Secondly, Gower said that the NPCC ‘confuses legitimate use of the sensitive unused material schedule with what the documents actually revealed: namely, certain police officers incorrectly listing material on the schedule despite it not being sensitive, in an apparent bid to make sure the defence cannot see it or even request it.’
The CCA is challenging the decision by the CPS Inspectorate to withhold the identity of the police force where (it argues) officers might have been ‘trained to unlawfully withhold evidence’. The charity argues that the public interest ‘lies in favour of disclosure’.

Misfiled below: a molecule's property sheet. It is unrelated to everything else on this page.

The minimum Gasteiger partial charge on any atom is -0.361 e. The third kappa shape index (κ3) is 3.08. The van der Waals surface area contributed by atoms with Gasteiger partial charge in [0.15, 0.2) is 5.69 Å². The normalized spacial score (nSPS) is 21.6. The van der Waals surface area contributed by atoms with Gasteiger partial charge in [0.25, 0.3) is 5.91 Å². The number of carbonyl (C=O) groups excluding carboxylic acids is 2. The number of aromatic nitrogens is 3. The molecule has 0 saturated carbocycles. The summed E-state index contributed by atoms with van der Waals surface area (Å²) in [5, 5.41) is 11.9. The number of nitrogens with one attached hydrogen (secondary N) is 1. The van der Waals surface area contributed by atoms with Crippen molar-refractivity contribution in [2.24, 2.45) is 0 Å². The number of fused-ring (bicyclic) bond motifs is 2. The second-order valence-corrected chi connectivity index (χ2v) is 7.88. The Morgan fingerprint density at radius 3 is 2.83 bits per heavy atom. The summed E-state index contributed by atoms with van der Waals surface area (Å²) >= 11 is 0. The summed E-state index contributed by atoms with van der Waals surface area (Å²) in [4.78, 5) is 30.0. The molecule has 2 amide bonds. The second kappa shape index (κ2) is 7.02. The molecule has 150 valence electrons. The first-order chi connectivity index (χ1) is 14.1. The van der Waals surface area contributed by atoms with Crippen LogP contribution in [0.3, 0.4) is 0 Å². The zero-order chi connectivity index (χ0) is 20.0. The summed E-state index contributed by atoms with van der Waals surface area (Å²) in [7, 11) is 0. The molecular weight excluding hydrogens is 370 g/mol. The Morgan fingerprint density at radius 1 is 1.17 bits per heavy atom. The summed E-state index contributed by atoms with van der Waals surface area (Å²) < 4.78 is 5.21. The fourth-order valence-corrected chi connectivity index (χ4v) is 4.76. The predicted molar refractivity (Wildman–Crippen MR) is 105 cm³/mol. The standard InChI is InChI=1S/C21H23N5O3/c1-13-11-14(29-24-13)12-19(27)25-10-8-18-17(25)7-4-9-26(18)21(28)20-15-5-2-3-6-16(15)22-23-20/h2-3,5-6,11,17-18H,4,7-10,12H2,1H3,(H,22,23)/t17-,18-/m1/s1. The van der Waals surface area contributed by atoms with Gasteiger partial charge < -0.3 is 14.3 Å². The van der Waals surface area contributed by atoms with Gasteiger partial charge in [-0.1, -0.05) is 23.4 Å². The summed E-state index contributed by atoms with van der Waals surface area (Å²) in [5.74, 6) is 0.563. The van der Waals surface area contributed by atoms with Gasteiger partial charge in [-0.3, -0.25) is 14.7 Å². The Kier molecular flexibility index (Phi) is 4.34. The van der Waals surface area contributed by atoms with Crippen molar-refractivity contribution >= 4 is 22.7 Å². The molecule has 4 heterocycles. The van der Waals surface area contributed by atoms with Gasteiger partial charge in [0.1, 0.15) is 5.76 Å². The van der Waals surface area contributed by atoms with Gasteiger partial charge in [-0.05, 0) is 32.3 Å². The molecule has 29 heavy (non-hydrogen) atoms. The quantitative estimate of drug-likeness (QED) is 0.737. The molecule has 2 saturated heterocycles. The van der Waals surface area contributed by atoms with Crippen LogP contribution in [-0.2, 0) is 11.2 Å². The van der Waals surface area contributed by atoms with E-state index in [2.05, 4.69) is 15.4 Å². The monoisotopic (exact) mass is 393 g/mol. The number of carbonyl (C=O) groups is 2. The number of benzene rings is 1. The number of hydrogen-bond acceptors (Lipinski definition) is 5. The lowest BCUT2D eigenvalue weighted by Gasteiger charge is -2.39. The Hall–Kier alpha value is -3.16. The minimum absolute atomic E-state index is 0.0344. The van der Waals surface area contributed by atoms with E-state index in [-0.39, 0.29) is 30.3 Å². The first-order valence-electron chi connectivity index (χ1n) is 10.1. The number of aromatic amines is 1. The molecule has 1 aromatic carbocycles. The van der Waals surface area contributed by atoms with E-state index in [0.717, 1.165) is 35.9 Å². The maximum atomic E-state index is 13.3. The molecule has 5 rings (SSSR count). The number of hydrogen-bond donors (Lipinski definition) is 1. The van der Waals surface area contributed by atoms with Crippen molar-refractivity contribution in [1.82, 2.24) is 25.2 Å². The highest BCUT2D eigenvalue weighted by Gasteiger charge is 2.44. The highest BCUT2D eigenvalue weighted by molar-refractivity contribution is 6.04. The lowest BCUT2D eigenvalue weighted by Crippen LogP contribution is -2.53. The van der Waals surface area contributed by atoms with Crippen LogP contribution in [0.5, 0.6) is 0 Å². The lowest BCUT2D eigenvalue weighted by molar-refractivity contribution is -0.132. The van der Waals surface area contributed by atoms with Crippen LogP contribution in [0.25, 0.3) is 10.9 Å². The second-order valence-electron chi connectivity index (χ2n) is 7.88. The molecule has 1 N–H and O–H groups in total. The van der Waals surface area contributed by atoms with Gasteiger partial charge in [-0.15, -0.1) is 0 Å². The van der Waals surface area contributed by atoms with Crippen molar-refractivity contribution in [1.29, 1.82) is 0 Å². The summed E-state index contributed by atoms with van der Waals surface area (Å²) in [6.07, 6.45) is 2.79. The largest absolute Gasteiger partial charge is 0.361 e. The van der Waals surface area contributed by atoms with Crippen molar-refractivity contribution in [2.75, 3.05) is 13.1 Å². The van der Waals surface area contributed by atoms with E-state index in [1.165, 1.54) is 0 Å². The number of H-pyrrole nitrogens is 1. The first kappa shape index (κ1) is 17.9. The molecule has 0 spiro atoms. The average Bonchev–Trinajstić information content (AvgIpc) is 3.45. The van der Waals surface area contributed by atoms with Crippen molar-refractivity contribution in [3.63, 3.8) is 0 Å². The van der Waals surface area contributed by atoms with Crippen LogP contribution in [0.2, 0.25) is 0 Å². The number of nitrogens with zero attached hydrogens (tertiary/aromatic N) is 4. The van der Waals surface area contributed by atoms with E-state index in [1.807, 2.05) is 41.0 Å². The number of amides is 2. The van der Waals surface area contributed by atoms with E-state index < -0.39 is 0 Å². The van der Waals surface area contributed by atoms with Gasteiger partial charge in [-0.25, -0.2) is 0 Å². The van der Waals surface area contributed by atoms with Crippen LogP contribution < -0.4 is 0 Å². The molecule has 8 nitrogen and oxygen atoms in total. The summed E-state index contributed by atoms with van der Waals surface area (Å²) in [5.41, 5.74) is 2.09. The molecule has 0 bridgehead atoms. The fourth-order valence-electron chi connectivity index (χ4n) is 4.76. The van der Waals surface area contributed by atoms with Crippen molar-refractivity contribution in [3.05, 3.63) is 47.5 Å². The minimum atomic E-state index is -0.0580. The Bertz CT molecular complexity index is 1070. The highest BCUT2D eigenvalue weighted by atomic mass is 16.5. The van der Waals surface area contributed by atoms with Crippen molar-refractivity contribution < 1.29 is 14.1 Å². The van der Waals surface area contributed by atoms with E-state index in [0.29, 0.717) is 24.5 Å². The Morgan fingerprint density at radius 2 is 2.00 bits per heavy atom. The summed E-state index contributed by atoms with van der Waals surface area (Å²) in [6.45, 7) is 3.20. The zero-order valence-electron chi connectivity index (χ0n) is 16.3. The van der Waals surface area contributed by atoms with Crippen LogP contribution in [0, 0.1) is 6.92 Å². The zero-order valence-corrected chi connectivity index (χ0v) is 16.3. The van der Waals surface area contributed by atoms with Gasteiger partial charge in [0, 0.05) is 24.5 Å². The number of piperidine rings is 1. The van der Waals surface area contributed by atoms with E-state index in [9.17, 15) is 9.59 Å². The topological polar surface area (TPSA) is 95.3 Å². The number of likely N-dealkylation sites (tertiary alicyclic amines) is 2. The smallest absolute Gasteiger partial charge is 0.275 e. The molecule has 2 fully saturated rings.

‘Disclosure failings can and have led both to wrongful convictions of the innocent and collapsed trials which deny justice to victims. It is therefore vital that the public – and in particular victims of miscarriages of justice and victims of crime – be allowed to know at which police force officers have apparently been trained to wrongly withhold evidence from the defence.’
‘Abysmal’, ‘pitiful’ and ‘getting worse’
The ability of the police to deal with disclosure was described as ‘abysmal’, ‘pitiful’ and ‘getting worse’, according to the notes from one prosecutor focus group. ‘There is a real lack of understanding by police officers of disclosure and especially the relevancy test and by extension what needs to be revealed,’ it said. ‘This is a long-standing issue.’